(Adds analyst comment, opposition)
By Tansa Musa
YAOUNDE, April 8 Cameroon President Paul Biya's plans to extend his 25-year rule past a 2011 limit cleared a legal hurdle on Tuesday, paving the way for a quick vote by a national assembly overwhelmingly dominated by his supporters.
Proposals by Biya, 75, to remove a constitutional limit on presidential terms were a driving factor in days of violent rioting in towns across the country in February in which his security forces shot dozens of people dead.
Analysts said the move, which coincides with 84-year-old Zimbabwean President Robert Mugabe's bid to extend his 28-year rule in Zimbabwe, came as little surprise, and that if successful, Biya's re-election in 2011 would be a formality.
The National Assembly's Constitutional Laws Committee adopted the bill on Tuesday after eight hours of deliberations, the committee's chairman, Hersesse Zondol, told reporters.
The committee's approval means the bill, tabled only last Friday, could be put to a vote in the pro-Biya National Assembly before the current parliamentary session ends on Friday.
"Work in the committee took place in a very cordial and friendly atmosphere, with members only introducing a very slight modification of the bill tabled by the government, which is to reduce the presidential term of office from seven to five years," Zondol told reporters.
The 1996 constitution, which was ironically introduced under Biya's rule, limits the president to two 7-year terms. Biya's second elected term under that constitution will expire in 2011.
Some 21 other amendments proposed by opposition members of parliament were rejected, Zondol said.
"We were not only surprised but embarrassed by the attitude of our colleagues of the (ruling) CPDM, who never even cared to study our proposals and only went ahead to reject them in block," said Joseph Mbah Ndam, a legislator from the opposition Social Democratic Front who sits on the committee.
Biya's Cameroon People's Democratic Movement (CPDM) enjoys a huge majority in the National Assembly, controlling 153 of the house's 180 seats. That means a vote in favour of the constitutional change is widely regarded as a formality.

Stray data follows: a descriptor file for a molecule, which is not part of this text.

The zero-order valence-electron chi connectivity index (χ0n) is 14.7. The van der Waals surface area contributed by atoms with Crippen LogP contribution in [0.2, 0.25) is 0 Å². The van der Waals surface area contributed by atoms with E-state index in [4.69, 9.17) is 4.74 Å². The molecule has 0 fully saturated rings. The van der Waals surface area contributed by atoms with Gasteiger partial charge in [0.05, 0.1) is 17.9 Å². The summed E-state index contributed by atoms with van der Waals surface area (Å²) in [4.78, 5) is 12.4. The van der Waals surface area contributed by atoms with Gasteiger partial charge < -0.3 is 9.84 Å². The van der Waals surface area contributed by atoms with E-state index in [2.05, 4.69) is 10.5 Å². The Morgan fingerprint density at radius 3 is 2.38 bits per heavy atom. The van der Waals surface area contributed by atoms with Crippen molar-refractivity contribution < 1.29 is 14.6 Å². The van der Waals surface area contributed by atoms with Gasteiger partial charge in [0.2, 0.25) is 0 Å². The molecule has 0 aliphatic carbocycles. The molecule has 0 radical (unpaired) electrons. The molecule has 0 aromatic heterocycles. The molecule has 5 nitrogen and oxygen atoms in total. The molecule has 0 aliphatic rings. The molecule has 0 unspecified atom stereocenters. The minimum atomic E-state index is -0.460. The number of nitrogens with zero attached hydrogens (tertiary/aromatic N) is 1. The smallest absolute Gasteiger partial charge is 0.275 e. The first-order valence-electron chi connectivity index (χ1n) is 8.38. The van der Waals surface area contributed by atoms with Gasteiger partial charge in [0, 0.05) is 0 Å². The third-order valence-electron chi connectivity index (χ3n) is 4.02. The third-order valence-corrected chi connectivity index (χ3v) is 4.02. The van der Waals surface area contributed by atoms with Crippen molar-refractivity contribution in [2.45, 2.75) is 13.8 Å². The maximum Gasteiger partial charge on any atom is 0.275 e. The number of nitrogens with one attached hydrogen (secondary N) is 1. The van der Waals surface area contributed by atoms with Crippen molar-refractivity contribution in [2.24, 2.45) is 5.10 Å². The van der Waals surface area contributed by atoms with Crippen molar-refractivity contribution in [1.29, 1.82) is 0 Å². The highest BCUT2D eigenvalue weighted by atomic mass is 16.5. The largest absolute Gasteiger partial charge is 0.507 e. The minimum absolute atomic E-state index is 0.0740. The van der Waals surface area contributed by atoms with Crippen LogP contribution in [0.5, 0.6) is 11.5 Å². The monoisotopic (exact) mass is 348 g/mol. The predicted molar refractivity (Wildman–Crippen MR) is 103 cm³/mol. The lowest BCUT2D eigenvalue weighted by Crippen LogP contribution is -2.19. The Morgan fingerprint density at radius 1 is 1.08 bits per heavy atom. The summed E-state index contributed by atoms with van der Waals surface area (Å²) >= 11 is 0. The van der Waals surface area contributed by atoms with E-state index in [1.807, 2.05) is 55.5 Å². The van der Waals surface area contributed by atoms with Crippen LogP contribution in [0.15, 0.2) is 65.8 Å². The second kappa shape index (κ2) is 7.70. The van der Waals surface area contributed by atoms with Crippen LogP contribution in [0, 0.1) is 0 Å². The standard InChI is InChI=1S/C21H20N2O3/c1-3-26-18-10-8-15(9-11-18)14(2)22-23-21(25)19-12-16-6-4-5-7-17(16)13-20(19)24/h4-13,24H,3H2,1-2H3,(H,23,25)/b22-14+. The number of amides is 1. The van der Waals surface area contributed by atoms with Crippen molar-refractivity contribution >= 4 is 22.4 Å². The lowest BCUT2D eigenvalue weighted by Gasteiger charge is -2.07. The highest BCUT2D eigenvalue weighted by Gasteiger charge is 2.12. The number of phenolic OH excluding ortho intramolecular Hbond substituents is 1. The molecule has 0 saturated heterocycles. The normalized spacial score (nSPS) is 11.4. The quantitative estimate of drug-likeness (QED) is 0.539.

Biya's landslide wins in previous elections, which opponents say were rigged, suggest he would easily win re-election again.
Oil-producing Cameroon is one of the 10 biggest economies in sub-Saharan Africa although its crude oil output of around 90,000 barrels per day is half its 1980s peak.
While long-serving authoritarian leaders in some other parts of Africa have gradually relinquished their grip on power, the leaders of central Africa's six-nation CFA franc currency zone, of which Cameroon is the dominant economy, have each ruled their respective countries for most of the last two decades or longer.
"I think it's a fairly open secret that there are people around the president who have been angling for this kind of change, or rather not change, for some time," independent oil analyst Anthony Goldman said by phone from London.
Investors looking at Africa afresh, hoping to cash in on a surge in global prices for the continent's petroleum and commodities exports, have yet to show marked interest in Cameroon save for a couple of specialist sectors.
"There's no doubt that even a successful change in the constitution to allow Biya to stay in power would only exacerbate those concerns, in that it would leave open the question of succession," Goldman said.
A number of African presidents have abolished two-term limits introduced in the 1990s in a wave of multi-party rule after the end of the Cold War. But parliaments in Nigeria, Zambia and Malawi have blocked efforts to do so in recent years. (Writing by Alistair Thomson; Editing by Nick Tattersall) (For full Reuters Africa coverage and to have your say on the top issues, visit: africa.reuters.com )